Hiya 👋, As Kubernetes operators, we love Kubernetes autoscaling, resource control, and scheduling capabilities, but ran into issues with how to autoscale, how to set resources, and how to ensure performance in the most cost effective way. So, we built Valence as a tool to help with that. Here's a little more about what Valence is and how it works.
What: Valence is a cost and performance management solution for Kubernetes. It’s an operator that figures out replicas, limits, requests, and quality of service for the most cost-efficient and performant way of running your applications in Kubernetes. Operators use Valence by declaring their performance in Service Level Objective manifests and it is Valence's job to go figure out the best way to run, resource, and auto-scale the app based on those Service Level Objectives.
apiVersion: optimizer.valence.io/v1alpha1 kind: ServiceLevelObjective metadata: name: slo-webapps spec: selector: slo: slo-webapps objectives: - type: HTTP http: latency: percentile: 95 responseTime: 500ms
Why: Kubernetes, as a platform, is agnostic to how you resource your applications, how they perform, and how much they cost. As an operator in Kubernetes it is your job to figure out the quality of service for your application, figure out the optimal resources, limits, replicas (or optimal autoscaling config/metrics/threshold) and continually update those as your code changes. It is also your job to figure out how those relate to your cost within Kubernetes and the resulting performance from those resources.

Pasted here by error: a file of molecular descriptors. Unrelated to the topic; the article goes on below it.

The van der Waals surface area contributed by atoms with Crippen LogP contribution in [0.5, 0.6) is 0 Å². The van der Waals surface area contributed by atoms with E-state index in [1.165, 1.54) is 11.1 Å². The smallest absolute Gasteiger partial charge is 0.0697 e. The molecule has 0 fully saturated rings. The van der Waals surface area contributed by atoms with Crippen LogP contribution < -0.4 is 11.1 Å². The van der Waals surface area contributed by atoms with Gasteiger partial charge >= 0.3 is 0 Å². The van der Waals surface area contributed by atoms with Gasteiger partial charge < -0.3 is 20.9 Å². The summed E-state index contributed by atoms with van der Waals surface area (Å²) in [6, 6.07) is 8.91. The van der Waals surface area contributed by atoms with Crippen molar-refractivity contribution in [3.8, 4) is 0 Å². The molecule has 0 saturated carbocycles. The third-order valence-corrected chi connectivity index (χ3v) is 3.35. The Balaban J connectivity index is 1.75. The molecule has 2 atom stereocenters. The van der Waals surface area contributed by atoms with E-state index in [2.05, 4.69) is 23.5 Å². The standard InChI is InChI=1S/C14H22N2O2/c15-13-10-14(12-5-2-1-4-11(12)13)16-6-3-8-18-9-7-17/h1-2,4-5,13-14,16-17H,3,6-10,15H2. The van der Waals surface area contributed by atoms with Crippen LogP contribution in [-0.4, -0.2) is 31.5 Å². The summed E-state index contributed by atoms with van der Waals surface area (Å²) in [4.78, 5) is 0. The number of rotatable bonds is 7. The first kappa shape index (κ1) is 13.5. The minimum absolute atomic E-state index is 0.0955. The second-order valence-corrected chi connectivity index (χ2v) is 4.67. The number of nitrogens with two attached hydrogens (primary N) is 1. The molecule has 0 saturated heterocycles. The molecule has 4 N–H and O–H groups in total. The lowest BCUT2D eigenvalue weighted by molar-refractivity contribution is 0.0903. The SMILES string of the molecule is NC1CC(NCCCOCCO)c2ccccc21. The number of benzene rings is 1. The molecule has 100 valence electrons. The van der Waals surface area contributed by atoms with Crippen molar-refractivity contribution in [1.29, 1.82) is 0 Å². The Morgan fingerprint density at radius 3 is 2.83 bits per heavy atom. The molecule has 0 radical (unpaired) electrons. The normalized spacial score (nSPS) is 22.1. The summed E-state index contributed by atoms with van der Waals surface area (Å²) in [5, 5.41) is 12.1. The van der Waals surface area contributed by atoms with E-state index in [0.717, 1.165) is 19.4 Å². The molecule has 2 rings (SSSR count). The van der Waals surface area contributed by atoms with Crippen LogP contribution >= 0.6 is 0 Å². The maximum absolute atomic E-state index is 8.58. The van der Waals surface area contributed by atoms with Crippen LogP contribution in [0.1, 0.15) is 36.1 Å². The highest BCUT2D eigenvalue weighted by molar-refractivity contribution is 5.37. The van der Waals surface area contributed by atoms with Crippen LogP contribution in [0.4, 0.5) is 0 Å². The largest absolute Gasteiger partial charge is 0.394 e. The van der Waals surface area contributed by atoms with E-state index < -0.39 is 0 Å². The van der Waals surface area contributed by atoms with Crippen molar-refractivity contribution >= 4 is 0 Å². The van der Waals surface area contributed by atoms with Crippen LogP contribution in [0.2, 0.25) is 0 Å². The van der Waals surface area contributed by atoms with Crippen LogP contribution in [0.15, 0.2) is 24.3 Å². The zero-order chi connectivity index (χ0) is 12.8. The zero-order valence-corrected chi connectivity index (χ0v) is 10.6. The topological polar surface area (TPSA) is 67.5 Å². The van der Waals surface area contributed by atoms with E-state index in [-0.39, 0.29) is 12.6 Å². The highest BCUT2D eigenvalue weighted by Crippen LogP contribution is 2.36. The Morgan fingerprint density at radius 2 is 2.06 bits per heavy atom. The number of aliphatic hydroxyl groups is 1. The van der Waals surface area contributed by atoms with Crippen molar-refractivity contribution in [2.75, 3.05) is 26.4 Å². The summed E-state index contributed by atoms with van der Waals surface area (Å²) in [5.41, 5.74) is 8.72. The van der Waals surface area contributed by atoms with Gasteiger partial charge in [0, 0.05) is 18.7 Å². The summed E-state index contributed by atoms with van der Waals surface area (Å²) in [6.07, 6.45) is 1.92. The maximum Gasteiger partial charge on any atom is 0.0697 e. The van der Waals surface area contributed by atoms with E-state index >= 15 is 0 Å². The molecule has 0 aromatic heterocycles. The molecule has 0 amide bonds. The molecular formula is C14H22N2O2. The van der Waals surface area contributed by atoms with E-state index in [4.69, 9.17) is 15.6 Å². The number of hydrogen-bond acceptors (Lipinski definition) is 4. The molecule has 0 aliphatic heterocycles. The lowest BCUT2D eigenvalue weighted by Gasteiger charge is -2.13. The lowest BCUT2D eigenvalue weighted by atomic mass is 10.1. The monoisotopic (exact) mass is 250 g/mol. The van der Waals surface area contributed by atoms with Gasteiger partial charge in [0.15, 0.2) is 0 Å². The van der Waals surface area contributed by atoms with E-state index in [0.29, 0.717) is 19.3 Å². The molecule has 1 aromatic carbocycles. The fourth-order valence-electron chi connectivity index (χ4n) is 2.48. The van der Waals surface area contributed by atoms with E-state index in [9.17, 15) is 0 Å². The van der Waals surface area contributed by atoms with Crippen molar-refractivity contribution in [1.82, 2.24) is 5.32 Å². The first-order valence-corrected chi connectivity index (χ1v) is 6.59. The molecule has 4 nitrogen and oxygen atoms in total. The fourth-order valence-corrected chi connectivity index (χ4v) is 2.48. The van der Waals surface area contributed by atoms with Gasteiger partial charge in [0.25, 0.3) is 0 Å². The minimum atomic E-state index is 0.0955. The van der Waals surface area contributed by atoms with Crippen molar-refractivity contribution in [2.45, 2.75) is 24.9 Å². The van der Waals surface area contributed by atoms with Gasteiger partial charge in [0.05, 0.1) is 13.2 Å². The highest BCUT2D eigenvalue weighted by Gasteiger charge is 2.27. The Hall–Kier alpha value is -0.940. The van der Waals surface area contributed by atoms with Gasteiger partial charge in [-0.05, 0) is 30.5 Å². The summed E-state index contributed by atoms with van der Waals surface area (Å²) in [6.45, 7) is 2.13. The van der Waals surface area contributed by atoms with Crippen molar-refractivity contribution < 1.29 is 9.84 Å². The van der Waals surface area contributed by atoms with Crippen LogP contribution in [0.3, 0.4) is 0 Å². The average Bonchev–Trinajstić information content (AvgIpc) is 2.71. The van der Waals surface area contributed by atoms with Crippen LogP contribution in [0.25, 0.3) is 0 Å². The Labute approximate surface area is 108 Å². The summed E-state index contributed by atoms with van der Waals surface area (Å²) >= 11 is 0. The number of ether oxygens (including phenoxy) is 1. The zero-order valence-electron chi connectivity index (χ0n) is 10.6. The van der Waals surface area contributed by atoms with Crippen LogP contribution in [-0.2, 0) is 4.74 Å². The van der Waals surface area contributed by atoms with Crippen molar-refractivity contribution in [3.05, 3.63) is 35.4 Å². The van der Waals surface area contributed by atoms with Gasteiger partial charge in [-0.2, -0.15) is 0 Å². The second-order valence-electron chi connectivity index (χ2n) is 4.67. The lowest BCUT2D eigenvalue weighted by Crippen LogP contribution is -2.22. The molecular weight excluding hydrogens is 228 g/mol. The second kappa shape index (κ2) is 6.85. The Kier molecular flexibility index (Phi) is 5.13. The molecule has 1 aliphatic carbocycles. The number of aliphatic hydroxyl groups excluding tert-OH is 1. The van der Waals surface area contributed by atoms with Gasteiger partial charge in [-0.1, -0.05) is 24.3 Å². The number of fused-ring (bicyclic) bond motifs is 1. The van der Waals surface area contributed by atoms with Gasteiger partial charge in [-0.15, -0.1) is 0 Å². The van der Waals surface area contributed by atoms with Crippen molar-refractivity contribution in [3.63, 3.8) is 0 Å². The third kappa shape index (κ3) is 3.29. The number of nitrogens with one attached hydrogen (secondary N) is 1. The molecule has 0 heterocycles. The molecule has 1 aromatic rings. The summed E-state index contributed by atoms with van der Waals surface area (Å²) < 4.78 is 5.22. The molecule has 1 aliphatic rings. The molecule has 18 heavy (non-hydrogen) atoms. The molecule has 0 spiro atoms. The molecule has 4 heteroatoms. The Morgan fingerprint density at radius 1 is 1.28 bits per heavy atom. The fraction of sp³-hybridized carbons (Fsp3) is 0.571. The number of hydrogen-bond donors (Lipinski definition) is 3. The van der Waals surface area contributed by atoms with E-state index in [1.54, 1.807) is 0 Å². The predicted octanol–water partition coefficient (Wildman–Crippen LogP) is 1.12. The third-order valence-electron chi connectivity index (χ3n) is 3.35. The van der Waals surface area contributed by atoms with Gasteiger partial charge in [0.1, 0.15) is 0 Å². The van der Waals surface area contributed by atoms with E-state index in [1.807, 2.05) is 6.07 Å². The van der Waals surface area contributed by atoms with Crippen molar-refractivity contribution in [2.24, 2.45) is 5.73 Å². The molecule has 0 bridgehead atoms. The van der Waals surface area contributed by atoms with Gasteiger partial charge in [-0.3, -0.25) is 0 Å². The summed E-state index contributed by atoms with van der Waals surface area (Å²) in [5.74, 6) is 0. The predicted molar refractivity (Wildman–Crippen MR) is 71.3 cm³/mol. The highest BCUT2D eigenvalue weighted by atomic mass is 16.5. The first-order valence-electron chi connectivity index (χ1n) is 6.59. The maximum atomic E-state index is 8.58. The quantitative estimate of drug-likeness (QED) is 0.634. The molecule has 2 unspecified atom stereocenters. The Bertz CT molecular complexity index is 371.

How: Valence is built on control theory. Valence models application behavior by learning the dynamics of how applications consume resources as related to 1) their workloads (ie. HTTP requests in the case of HTTP applications) and 2) their controls (ie. what happens when I change replicas or CPU limits). Once we model applications we can learn the optimal tradeoff between efficiency resourcing and performance. On top of this, Valence utilizes time series analysis to learn to forecast workloads in order to make better decisions about when to change resources in order to continually meet service level objectives.
What about the k8s autoscalers: Isn't this what the autoscalers (will) do? Sure this is, in-part, what the autoscalers in Kubernetes accomplish. There are two fundamental differences though that make Valence and the notion of declarative performance interesting for us to pursue:
Why would I use it? There are several use cases that we'd like to begin publishing here on our blog but generally they lump into three categories:
How can I use it?
It has everything you need to get Valence up and running and it is always free for up to 5 applications running concurrently.
If you have any feedback we’d love to hear it! You can email us at feedback @ firstname.lastname@example.org.